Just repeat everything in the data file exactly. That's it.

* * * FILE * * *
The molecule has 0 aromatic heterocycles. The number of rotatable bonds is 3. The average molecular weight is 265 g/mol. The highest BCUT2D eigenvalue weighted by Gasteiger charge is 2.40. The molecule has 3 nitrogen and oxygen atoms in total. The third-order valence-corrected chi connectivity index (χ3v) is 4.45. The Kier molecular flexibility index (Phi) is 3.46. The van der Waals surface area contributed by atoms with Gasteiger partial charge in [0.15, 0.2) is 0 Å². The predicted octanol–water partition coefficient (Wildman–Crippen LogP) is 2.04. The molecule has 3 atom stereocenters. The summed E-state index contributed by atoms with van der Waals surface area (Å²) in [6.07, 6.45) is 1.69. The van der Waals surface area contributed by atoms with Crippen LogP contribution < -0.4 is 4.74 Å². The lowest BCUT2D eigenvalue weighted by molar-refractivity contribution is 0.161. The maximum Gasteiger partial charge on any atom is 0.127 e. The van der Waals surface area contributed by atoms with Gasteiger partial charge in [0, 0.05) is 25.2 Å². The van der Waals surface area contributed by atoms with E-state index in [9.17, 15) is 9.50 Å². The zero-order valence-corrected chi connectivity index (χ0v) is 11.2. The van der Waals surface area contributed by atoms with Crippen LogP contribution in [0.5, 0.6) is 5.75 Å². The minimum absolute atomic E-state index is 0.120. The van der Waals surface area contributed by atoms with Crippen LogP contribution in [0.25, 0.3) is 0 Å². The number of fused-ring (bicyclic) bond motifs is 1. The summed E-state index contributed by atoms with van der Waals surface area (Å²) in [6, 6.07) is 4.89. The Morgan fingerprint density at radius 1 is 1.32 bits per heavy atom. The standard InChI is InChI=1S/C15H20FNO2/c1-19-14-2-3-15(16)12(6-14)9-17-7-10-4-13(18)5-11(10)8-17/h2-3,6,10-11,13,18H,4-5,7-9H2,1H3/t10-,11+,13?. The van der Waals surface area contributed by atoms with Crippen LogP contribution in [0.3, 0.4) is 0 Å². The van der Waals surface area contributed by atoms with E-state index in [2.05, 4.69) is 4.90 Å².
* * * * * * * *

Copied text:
The molecule has 0 aromatic heterocycles. The number of rotatable bonds is 3. The average molecular weight is 265 g/mol. The highest BCUT2D eigenvalue weighted by Gasteiger charge is 2.40. The molecule has 3 nitrogen and oxygen atoms in total. The third-order valence-corrected chi connectivity index (χ3v) is 4.45. The Kier molecular flexibility index (Phi) is 3.46. The van der Waals surface area contributed by atoms with Gasteiger partial charge in [0.15, 0.2) is 0 Å². The predicted octanol–water partition coefficient (Wildman–Crippen LogP) is 2.04. The molecule has 3 atom stereocenters. The summed E-state index contributed by atoms with van der Waals surface area (Å²) in [6.07, 6.45) is 1.69. The van der Waals surface area contributed by atoms with Crippen LogP contribution < -0.4 is 4.74 Å². The lowest BCUT2D eigenvalue weighted by molar-refractivity contribution is 0.161. The maximum Gasteiger partial charge on any atom is 0.127 e. The van der Waals surface area contributed by atoms with Gasteiger partial charge in [0, 0.05) is 25.2 Å². The van der Waals surface area contributed by atoms with E-state index in [9.17, 15) is 9.50 Å². The zero-order valence-corrected chi connectivity index (χ0v) is 11.2. The van der Waals surface area contributed by atoms with Crippen LogP contribution in [0.5, 0.6) is 5.75 Å². The minimum absolute atomic E-state index is 0.120. The van der Waals surface area contributed by atoms with Crippen LogP contribution in [0.25, 0.3) is 0 Å². The number of fused-ring (bicyclic) bond motifs is 1. The summed E-state index contributed by atoms with van der Waals surface area (Å²) in [6, 6.07) is 4.89. The Morgan fingerprint density at radius 1 is 1.32 bits per heavy atom. The standard InChI is InChI=1S/C15H20FNO2/c1-19-14-2-3-15(16)12(6-14)9-17-7-10-4-13(18)5-11(10)8-17/h2-3,6,10-11,13,18H,4-5,7-9H2,1H3/t10-,11+,13?. The van der Waals surface area contributed by atoms with Crippen LogP contribution in [0.3, 0.4) is 0 Å². The van der Waals surface area contributed by atoms with E-state index in [2.05, 4.69) is 4.90 Å².